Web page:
Preclinical MRI Imaging: Past, Present and Future

Preclinical imaging is an essential tool for observing changes in organs, tissues, cells and even molecules in animal models, often in response to physiological and environmental stimuli.

Recent technological advances in preclinical MRI imaging have increased the quality and extent of research that can be carried out in this field. The technique offers high spatial resolution imaging that can be applied to a broad range of areas, from very basic research, right up to applied science.

Located at The University of Freiburg in Germany, is the Advanced Molecular Imaging Research Center (AMIR), where scientists focus on multimodal imaging for preclinical and translational research and the development of novel techniques that can be applied in small animal imaging.

Heading the center is Priv. Doz. Dr. Dominik von Elverfeldt, who recently talked about some of the current neurology projects underway at the center and what he finds particularly exciting about the advancing field of preclinical MRI imaging:

“The big advantage of MRI is its diversity in contrasts. You can basically tailor your sequence towards the task you have… whether you want to measure diffusion or perfusion; whether you want to know which brain areas work during a certain task; or whether you want to know how blood flows in the arteries.”

Lately, AMIR scientists have made promising new developments in the fields of resting state functional MRI (R-fMRI) and diffusion tensor imaging (DTI). Functional MRI provides information about brain function. The difference between traditional fMRI and R-fMRI is that fMRI involves the study of brain activity in response to a particular stimulus. R-fMRI, on the other hand, is concerned with observing brain activity in the absence of a stimulus, recording that activity over time and then gathering information about which brain areas communicate with one another.

DTI is a recently developed MRI-based neuroimaging technique that can measure axonal organization in tissues of the nervous system. “DTI allows you to measure the spatial resolution of the diffusivity of water, especially within the brain. With this, you are able to calculate where your nerve fibers run, so you’re able to get a map of the architecture of the brain,” explains Elverfeldt.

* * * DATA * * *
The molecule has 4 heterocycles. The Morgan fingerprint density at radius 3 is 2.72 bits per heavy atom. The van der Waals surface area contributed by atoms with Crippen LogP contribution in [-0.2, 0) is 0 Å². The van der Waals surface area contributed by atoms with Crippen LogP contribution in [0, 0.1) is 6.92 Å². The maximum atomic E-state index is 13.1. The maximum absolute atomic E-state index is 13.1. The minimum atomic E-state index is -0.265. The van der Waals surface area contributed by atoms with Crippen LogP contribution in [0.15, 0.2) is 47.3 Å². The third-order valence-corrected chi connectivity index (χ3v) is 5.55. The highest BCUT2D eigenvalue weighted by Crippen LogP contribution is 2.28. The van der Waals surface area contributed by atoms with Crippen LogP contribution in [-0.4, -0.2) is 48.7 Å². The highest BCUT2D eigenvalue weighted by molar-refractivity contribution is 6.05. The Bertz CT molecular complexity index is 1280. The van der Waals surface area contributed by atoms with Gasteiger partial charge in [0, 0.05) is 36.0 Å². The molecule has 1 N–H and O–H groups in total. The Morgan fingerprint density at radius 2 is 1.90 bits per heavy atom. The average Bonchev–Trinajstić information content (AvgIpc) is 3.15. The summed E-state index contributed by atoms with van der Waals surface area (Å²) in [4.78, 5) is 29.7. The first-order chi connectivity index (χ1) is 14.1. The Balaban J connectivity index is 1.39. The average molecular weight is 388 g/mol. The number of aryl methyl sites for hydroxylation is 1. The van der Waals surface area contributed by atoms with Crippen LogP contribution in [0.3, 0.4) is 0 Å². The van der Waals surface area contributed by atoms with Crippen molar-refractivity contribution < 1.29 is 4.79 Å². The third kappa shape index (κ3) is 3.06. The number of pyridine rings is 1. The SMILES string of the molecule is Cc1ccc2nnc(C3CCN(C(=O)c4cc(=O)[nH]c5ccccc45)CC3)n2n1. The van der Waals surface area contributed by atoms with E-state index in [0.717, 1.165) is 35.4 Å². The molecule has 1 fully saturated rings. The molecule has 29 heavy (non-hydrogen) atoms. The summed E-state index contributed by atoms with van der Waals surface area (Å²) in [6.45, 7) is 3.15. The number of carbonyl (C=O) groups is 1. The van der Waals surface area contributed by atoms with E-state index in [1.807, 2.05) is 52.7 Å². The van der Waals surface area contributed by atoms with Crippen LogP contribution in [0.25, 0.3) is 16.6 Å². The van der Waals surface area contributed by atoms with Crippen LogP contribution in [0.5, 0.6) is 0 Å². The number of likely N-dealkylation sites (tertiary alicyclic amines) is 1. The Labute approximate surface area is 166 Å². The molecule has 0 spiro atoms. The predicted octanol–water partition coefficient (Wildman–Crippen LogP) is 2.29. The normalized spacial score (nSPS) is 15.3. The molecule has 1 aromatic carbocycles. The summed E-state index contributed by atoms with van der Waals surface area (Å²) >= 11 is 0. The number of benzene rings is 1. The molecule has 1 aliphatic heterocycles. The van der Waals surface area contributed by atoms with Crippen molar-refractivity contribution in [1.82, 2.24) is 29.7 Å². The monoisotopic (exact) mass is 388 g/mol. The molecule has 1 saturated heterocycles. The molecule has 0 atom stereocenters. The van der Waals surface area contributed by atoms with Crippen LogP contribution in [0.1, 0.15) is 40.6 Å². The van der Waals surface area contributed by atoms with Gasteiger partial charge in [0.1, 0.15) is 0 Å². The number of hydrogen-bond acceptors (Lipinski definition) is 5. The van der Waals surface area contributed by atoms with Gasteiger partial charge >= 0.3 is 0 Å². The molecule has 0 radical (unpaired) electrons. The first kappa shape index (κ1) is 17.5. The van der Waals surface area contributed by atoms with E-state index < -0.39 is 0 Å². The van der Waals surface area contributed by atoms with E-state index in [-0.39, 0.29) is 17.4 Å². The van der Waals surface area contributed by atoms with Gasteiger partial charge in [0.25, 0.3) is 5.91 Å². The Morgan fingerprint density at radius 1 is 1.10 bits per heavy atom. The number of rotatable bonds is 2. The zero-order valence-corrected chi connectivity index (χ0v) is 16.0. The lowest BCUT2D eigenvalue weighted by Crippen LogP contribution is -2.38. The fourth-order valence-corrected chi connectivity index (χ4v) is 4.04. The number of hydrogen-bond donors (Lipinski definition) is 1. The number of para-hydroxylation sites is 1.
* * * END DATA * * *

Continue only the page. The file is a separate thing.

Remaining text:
Information about the structural and functional networks within the brain and how they interact enables the team to investigate changes that occur in conditions such as multiple sclerosis, depression and addiction. It also helps them to understand the potential treatment options for such diseases and disorders.

When a person develops an addiction, functional changes occur in the brain that eventually lead to structural changes. At the moment, Elverfeldt and team are looking for those changes in an animal model of alcohol addiction.

In another project, the researchers are using DTI to detect the loss of myelin that occurs in multiple sclerosis and are currently exploring the use of an artificial hormone that they expect will induce remyelination. If this study produces positive results, a clinical trial should directly follow.

The team has also been working on defining brain areas that are affected in depression because targeted stimulation of those areas could dramatically improve the lives of depressed individuals.

Understanding the networks in the brain and how they interact would also be useful to neurosurgeons, who could then ensure that critical brain areas are spared during surgery. This information may also reduce the time required to perform such procedures.

Elverfeldt described what he feels has been the most outstanding technological advancement to help the team over recent years, which was the development of a cryogenically-cooled RF coil. One of the main factors that effective imaging depends upon is a high signal-to-noise ratio (SNR; the ratio of the signal strength of the image to background noise). When component RF coil sensitivities are inadequately characterized or not distinct enough from one another, this can result in a degraded SNR, but cooling the coil improves the SNR by reducing resistive losses in it.

“This reduces the electronic noise drastically and thus leads to a gain in signal-to-noise ratio between a factor of two and three. Only that higher sensitivity allows us to acquire high quality data in a shorter time and only that yields the state-of-the-art resting state and DTI data,” says Elverfeldt.

Elverfeldt expects the future of preclinical MRI imaging to be bright, not only because of the potential for investigating disease and finding and monitoring treatments, but also in terms of how it could improve personalized medicine.

In the field of oncology, for example, tumors differ between patients. The interactions between tumors and patients also vary. If it was possible to take a specimen from a tumor and test different treatments on it, therapies could be tailored on an individual basis, which would significantly improve treatment success rates.

For more information about Elverfeldt’s work and the projects underway at AMIR, please visit the following link:

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